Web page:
Let me say

Before you judge let me say
You need to try being me
Before you judge let me say
I feel awful when you overly stare at me
Before you judge let me say
It is hard to be stuck like me
Before you judge let me say
I will be the judge of me


11 thoughts on “Let me say

  1. Hi, Nick,

    Just read “Let Me Say.” It’s excellent. One thing I especially love about it is the way it conveys both your challenges and your strength. You write about difficulties and bad feelings in a voice that is nevertheless strong and confident and proud. Those final words–“Before you judge let me say / I will be the judge of me”–make it clear that the real power to shape your sense of yourself and you place in the world is held not by those who judge you but by you yourself. Clearly, those others have an effect on you, but you get the final word, and your judgment is ultimately determinative. The voice in this piece is so Nick–that of my Nick, who always amazes me and makes me proud.

  2. Just read “Let Me Say” and let me say, I love it. Read Chris’s comment also and agree completely but want to add a few things.

    You’re a great advocate for yourself, your intelligence is manifest and you have a wonderful way with words. Your writing can change the way people evaluate you and the way they evaluate other autistic individuals. You have the ability to get to both the head and the heart Not only that, your writing can change the way other people with some of your problems view themselves. It can give them courage, strength, personal support and pride. I know from working in the civil right movement and the women’s movement how easy it is for a person in one of those groups to internalize the ignorant and hostile evaluations of others and to take them as their own. Most black people thought they were less intelligent than whites and women thought men were smarter. It was outside agitators who hammered home the truth to their own people and got them fighting for recognition and their rights that finally changed things. You can play that role. Through your writing you can speak to the people in the autism community and those who sit in judgement of it. I know you can do it and I want you to think if it is not something you ought to do- something that is incumbent upon you given your abilities. That is a heavy load I know but it is good to have a goal in life and better if it is an important one. Fortunately, you wont have to be the first to play the role, there is a growing group of young people taking up the task — you just have to join them. Maybe you could also help get them together into a more cohesive organization. See the latest films from Autism Speaks.

    I also want to say that your message in this poem, as in almost all your others, is a universal one. We all need to be on the alert, to be sure we are not unduly influenced by others,and we need to protect and maintain our self confidence because we are lost without it. Thanks for the reminder, thanks for the poem, and please let’s have more.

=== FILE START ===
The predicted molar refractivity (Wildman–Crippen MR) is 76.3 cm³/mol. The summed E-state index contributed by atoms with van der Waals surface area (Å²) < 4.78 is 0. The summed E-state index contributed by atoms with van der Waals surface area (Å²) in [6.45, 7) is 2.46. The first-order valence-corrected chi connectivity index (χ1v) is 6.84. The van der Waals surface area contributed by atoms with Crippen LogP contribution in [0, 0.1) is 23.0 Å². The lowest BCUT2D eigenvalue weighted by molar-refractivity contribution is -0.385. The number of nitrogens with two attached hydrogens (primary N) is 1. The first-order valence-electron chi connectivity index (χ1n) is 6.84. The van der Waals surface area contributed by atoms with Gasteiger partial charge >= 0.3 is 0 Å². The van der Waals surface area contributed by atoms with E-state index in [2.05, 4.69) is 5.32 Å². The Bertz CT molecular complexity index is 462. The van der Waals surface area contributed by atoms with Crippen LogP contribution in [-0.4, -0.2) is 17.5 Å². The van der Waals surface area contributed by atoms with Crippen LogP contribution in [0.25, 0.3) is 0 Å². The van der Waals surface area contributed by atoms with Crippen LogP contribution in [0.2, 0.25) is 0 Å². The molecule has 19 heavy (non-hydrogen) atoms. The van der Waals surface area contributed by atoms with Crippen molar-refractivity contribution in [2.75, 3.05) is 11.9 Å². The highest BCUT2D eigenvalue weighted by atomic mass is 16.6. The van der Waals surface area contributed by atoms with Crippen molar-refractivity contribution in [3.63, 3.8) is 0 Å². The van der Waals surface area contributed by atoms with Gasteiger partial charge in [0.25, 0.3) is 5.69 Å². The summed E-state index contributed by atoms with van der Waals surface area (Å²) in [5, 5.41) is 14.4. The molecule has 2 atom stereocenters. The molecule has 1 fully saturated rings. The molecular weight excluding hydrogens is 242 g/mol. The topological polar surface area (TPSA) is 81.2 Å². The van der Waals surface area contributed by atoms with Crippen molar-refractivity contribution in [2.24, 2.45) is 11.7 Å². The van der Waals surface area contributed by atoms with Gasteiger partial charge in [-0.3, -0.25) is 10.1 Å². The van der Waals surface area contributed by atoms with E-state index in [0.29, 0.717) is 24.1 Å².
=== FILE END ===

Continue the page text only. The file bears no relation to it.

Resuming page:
3. Nick, I’ve liked all your poems but this one I think is the best. It’s clear, strong, and well-constructed. I especially liked the last line. It’s not only the last line, it’s the bottom line. What you think is what really matters.

  4. This poem has a lot of power and rhythm. Part of it comes from the repetition of the phrase “Before you judge, let me say” followed by a line ending in “me.” That repetition gives the poem a drive, almost like a drumbeat, that leads to that surprising last, defiant line. It’s beautiful.

  5. Pingback: The Teen Behind the Blog | Emma's Hope Book

  6. Nick,

    You may not remember me at all; at this point, I might just be a thing of the past to you, but I volunteered with you at Rebecca School in the summer of 2011. You may not know this at all, and it’s unfair for me to expect that you would know without me telling you, but you singlehandedly changed my life. I know that sounds incredibly dramatic, but it’s true. You taught me that it is absolutely crucial to be empathetic and understand the struggles and the triumphs of each person one encounters. When I first volunteered with individuals on the autism spectrum, I assumed we had nothing in common; that I was just there to serve a temporary purpose. After time went on, I realized that we share so many passions and goals. It was sad when I returned to Rebecca School in the summer of 2012 and you were no longer a student there. Nick, your love of poetry is admirable and the way in which you write is so powerful. I hope that wherever you are now, you are still writing and playing, and above all else, smiling. If you ever want to reach out to me, feel free to email me at noahbsalzman@gmail.com.

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